When you buy a house, how often do you read every line of your sales contract? If new legislation fails to pass, you'll need to read before signing anything.
Resale fees, also known as capital recovery fees or private transfer fees, are fees that a seller pays to the developer, each and every time the home sells for a specified period of time.
A recent article by the New York Times, detailed the story of one family who bought their dream home, only to find that resale fees allowed the developer to collect 1 percent of the sales price from the seller every time the property changes hands -- for the next 99 years.
This particular detail is typically hidden deep inside the sales contract. And homebuyers simply sign away their rights to that 1 percent, without ever having knowledge of it. Why would a builder or developer want to use this questionable practice?
The New York Times explains it this way, "Many developers see the resale fee as a creative way to get new financing. They are hoping to one day use the trickle of cash from these fees as collateral for a loan, or to get cash up front if pools of the fees are packaged into securities to be bought and sold on Wall Street." As they see it, developers are desperate.
How are resale fees legal? They may not be for long.
In September of 2010, US House Representatives Maxine Waters and Albio Sires introduced a bill called the "Home Equity Protection Act of 2010." The bill seeks to amend the Real Estate Settlement Procedures Act (RESPA) by prohibiting the collection of resale fees.
Proponents of the bill and changes to the legality of resale fees, believe the fee robs homeowners of their equity when they sell their property.
In addition, the Federal Housing Finance Agency proposed a similar rule to curb use of resale fees. Their proposal would keep Fannie Mae and Freddie Mac from insuring or purchasing mortgages that include such fees.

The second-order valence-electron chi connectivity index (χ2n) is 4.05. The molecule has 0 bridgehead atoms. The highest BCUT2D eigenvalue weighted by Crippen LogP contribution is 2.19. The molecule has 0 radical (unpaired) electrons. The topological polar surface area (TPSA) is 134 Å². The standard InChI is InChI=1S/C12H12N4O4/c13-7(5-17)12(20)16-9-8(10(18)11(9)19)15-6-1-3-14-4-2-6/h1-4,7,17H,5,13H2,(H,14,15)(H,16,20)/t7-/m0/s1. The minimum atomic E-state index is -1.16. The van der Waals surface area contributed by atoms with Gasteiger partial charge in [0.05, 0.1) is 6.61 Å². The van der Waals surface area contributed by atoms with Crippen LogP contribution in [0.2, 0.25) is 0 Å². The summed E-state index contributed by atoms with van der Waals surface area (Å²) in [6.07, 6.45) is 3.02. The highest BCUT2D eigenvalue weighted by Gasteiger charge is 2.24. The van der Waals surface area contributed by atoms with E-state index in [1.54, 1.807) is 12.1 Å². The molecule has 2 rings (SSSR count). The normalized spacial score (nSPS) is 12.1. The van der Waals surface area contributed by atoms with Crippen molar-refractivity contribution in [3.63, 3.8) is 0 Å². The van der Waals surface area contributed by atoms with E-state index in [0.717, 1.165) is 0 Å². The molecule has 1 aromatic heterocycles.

These fees have been such a point of contention, that The Coalition to Stop Wall Street Home Resale Fees has been formed. They responded to the news of the proposed legislation, saying, "This bill is an important step in enhancing consumer protections against these for-profit fees and safeguarding our already fragile real estate market from further abuse." They continued, "These fees add no benefit or value to a property, and are little more than a predatory scheme meant to take advantage of unsuspecting homeowners. Our Coalition thanks Congresswoman Waters and the bill's co-sponsors for recognizing the danger that these fees pose to homeowners and the real estate market."
Evan Fuguet, Senior Policy Counsel at the Center for Responsible Lending, noted, "The Home Equity Protection Act of 2010 is a strong step forward that would help consumers across the country, preventing unwarranted and spurious increases in the costs of homeownership. Unlike conveyances that support the community, affordable housing or the environment, these private transfer fees have no added benefit for homeowners and home buyers, and are reminiscent of the irresponsible fee-packing behavior we witnessed during the heyday of abusive subprime home lending ."
Though I have not run into resale fees so far on the north shore. be sure to talk to your agent about your contract and if resale fees could be an issue for you.